I held out as long as I could but I finally upgraded my iPhone 6s to a 13 mini. To be honest, the camera and battery life are better but, for my use anyway, it's not that much of a change. There's definitely work to be done on hardware obsolescence, be it deliberate or not.
If Americans would extend the life of their cellphones by one year, for instance, it would be the climate-saving equivalent of taking 636,000 cars off the road, or about the amount of passenger vehicles registered in the state of New Mexico.
Nice to see things moving in the right direction. I just replaced the battery on my iPhone 6s for the third time. A repair centre will charge about €50 to do it for you and if you do it yourself, like I did, it will cost you €20. The constant need to upgrade is a disease.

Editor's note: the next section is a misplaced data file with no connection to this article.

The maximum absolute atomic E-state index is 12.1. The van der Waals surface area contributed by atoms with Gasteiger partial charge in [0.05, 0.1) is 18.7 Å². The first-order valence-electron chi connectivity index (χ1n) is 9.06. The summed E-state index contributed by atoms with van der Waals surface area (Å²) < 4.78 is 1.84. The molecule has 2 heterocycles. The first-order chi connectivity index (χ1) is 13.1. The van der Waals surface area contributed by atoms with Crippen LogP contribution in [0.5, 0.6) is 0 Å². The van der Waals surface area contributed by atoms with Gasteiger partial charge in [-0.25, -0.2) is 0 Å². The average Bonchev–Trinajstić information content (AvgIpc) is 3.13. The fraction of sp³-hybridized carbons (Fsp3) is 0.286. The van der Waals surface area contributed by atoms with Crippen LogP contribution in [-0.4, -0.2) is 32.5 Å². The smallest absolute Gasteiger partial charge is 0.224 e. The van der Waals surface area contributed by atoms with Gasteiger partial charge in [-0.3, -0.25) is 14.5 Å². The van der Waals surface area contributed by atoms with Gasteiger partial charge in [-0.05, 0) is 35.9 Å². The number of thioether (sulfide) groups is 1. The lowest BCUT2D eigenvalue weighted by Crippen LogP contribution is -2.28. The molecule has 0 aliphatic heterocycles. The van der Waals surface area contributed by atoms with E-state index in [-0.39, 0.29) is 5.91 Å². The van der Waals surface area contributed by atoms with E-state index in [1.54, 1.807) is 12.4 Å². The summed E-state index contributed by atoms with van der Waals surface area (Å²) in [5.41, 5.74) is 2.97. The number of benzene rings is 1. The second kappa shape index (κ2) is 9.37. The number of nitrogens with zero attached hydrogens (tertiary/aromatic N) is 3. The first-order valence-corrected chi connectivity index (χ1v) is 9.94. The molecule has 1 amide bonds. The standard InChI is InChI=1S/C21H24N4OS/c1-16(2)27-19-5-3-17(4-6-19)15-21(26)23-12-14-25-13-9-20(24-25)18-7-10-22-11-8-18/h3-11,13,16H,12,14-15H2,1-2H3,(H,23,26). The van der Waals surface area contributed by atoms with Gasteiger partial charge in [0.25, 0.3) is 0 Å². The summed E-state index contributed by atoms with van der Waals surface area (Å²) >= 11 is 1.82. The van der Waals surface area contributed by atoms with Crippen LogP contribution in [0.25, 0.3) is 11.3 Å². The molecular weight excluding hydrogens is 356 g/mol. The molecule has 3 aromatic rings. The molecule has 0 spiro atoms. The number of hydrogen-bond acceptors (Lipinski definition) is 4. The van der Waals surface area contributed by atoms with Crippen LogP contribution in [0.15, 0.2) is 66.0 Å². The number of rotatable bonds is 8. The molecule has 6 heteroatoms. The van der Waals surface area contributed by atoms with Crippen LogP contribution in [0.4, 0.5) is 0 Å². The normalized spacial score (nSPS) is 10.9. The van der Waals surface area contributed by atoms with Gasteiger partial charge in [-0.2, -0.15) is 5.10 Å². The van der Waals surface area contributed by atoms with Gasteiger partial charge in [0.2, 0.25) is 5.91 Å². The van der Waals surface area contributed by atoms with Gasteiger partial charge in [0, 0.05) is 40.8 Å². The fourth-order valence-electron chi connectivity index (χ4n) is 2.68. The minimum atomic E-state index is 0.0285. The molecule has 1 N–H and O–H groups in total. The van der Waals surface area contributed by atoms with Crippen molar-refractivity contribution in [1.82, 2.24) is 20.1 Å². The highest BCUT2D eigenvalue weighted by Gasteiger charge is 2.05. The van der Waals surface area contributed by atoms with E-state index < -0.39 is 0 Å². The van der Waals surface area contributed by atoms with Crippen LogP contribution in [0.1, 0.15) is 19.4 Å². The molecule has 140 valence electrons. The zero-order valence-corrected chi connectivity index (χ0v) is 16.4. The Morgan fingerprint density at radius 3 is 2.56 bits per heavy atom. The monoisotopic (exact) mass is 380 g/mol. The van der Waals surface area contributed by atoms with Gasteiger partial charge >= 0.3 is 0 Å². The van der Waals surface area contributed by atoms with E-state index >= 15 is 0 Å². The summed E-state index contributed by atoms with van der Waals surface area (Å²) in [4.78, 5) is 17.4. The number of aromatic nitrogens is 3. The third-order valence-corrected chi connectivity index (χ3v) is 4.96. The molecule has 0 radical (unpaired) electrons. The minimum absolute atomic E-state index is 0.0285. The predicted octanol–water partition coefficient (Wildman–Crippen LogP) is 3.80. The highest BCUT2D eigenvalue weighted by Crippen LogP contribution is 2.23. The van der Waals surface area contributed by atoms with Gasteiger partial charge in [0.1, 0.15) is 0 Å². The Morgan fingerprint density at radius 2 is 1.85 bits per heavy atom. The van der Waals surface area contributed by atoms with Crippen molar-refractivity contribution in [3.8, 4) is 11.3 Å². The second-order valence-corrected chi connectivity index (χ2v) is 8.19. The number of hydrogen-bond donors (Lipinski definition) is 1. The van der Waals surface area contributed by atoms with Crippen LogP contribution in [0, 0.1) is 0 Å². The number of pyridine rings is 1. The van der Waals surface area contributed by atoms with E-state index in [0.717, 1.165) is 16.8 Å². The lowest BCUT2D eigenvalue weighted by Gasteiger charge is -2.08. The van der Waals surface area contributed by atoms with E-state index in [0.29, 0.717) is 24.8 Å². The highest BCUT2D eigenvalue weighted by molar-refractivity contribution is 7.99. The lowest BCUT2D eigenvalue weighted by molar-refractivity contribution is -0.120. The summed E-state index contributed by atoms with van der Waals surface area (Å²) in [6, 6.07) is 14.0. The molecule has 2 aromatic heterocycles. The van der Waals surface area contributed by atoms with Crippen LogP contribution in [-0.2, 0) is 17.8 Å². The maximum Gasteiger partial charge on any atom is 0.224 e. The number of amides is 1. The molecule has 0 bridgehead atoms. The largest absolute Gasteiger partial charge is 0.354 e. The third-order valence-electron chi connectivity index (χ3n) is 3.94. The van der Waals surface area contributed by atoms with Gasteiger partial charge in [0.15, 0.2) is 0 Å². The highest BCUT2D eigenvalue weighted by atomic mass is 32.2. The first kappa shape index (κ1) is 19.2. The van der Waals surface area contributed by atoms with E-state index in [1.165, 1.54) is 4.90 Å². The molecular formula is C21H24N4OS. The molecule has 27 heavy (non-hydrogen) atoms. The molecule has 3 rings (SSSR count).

Interesting take on (Silicon Valley) privilege versus exposure to the current Covid-19 pandemic.
They’re simply succumbing to one of the dominant ethos of the digital age, which is to design one’s personal reality so meticulously that existential threats are simply removed from the equation. The leap from a Fitbit tracking your heart rate to an annual full-body cancer scan or from a doorbell surveillance camera to a network of autonomous robot sentries is really just a matter of money. No matter the level of existential security, the Netflix shows we stream are the same.
I've certainly thought about this myself as we sit comfortably at home while delivery drivers and shop staff risk exposure to supply us with anything we need.